Taylor Monahan, the CEO of open source wallet provider Mycrypto, appears to have been poring over the blockchain data related to known QuadrigaCX wallets in the past week or so. This work has led her to make some ostensibly startling discoveries regarding the way that it has been handling the multi-millions of Ethereum and Bitcoin it owes its currently locked-out clientele. 

In multiple tweetstorms and interviews, Monahan has aired her suspicions, citing evidence of a long-line of questionable transactions between Quadriga’s Hot Wallets and multiple public crypto exchanges – including BitFinex, Poloniex and ShapeShift. These were most recently outlined to Laura Shin on the – aptly named – Unconfirmed podcast.   

Explaining her findings, which she began to release via Twitter almost immediately after the initial story regarding problems behind the scenes at Quadriga broke, she came to the conclusion that QuadrigaCX appears to have “Very little in the way of Cold Storage.” 

The Hot Question Of Cold Storage

This is a view that echoes the recent findings of research portal, Zerononcense , which appears to be the first to pick up the blockchain-based angle on what has been going on with the exchange. Last week, it alleged that “It does not appear that QuadrigaCX has lost access to their Bitcoin holdings. It is worth noting that there are several outgoing transactions that have been made since the alleged date of Gerald Cotten’s passing.” 

Her analysis, Monahan told Shin, is that there is “No evidence on consistent movements from know Quadriga wallets to a wallet that would fit the profile of ‘Cold Storage’.” 

What there is extensive evidence of, however, are large deposits with multiple exchanges. Monahan’s initial tweet storm on the subject, from February 4th first bought this state of affairs to light. The thread appears to expose a tranche of transactions between QuadrigaCX hot wallets and exchanges such as BitFinex, Poloniex and – most strangely, according to Monahan – ShapeShift. 

For example, she highlights a wallet that initially appeared to fit the profile of Cold Storage (multiple large deposits but relatively little movement) had actually then seen its funds redirected to BitFinex:


As Monahan explained to Shin, as you would expect, the primary movement to and from the known QuadrigaCX Hot Wallets – at least the ones revealed in a previous post by the company on Reddit following issues last year – were between Quadriga and customers.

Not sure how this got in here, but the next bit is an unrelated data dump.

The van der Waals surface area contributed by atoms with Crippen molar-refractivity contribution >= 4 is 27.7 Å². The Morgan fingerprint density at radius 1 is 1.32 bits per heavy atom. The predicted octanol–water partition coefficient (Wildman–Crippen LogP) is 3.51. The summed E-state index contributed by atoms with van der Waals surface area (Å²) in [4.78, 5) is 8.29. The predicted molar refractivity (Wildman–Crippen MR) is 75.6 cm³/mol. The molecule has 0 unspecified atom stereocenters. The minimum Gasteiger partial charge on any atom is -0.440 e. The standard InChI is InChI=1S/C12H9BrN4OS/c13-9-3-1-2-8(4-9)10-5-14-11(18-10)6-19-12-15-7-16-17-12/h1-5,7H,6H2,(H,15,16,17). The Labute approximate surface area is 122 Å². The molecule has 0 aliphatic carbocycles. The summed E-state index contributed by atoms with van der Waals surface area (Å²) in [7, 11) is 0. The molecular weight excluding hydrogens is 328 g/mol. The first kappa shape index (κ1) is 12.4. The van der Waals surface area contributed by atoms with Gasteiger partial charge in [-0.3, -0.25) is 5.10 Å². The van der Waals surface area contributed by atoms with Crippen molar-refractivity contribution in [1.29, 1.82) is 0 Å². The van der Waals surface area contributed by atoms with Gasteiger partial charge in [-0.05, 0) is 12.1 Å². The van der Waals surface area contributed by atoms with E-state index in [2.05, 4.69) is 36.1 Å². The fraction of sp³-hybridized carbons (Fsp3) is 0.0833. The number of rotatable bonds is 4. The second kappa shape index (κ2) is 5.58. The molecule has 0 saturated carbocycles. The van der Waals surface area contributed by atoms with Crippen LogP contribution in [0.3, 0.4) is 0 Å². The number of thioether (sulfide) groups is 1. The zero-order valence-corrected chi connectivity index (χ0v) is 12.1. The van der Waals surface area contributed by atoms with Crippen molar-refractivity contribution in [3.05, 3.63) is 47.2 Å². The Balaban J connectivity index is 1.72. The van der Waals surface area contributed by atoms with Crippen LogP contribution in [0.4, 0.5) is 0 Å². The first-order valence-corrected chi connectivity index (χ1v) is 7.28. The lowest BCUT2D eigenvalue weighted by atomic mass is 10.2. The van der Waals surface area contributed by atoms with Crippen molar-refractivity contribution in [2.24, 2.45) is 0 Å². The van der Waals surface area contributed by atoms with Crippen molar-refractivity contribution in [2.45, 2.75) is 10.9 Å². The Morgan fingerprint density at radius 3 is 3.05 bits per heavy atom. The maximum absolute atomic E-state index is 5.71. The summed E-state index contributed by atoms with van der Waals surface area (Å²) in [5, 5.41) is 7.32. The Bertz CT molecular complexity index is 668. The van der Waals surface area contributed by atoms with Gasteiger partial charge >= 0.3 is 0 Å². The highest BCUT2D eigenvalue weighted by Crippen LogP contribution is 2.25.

“Besides that, we’re seeing a lot of Ether being moved to other centralised exchanges. Primarily, Shapeshift, BitFinex and Poloniex.” 

When asked to put numbers on the amounts changing hands, Monahan elaborated by saying that “This Poloniex deposit address has received 218,000 ether – which had an equivalent balance [Monahan has priced each transaction based on the value of the Ether on that day] at the time of $7.7m.” 

The ShapeShift Situation

“All of the ShapeShift stuff,” she goes on to explain, “is actually quite terrifying…” 

“The ShapeShift number we’re seeing as 325,000 ether, with a total equivalent value at the time of transaction of nearly $20m US dollars. So, when I say ‘significant’… it’s a lot.” 

All of the data on which Monahan is basing her finding has now been released to wider community in order for them to continue where she left off. It can be viewed and downloaded here.

“I don’t really have any idea why they would ever move this money to an exchange, utilising ShapeShift is even weirder,” Monahan says.  “I really cannot understand why they would ever do this.”

Illuminating her opinion further, she adds that “ShapeShift is primarily for fast, easy transactions… So, for an exchange that is liquid and has heaps of customers trading, if they wanted to swap their Ether into Bitcoin – which is what they were doing at ShapeShift – that’s just not the place to do it because the amount they paid in fees and the higher spread on ShapeShift.”

“It just defies logic,” she concludes. 

Jumping To Conclusions?

In the hours since releasing the data, however, Monahan has been keen to deter people from taking her work and using it to jump to conclusions, however.

“I find myself making assumptions that should not be made,” she said in one tweet. The she used another to accuse fellow crypto-commentator, Zerononcense editor @ProofofResearch – who she had initially praised for the work delving into the matter –  of turning research into “baseless assumption & jumping to conclusions too quickly”.

The @ProofOfResearch account has made multiple assertions and allegations in the past few days regarding Quadriga’s actions, including what could have happened to the newly revealed missing funds highlighted in an initial report by auditors Ernst and Young

“Witch hunts are dangerous”, was Monaghan’s conclusion, however. 


At present, QuadrigaCX is offline, having applied for creditor protection while it attempts to solve “liquidity issues, which include attempts to locate and secure our very significant reserves held in cold wallets” following the death of CEO Gerald Cotten, who died in India before Christmas. 

Online investigations have somewhat focused on the ‘suspicious’ circumstances surrounding his passing – including the startlingly timed making of a will just two weeks before his passing and the time it took Quadriga to announce his passing and provide any kind of proof.

However, with those issues seemingly fading into certainty, now the story is likely to turn to a postmortem of exactly how Quadriga was run during Cotten’s life – and how exactly it came to pass that he became a single point of failure for such a large cache of crypto, or whether that is a cover for something more nefarious and ongoing regarding the use of his customer’s funds.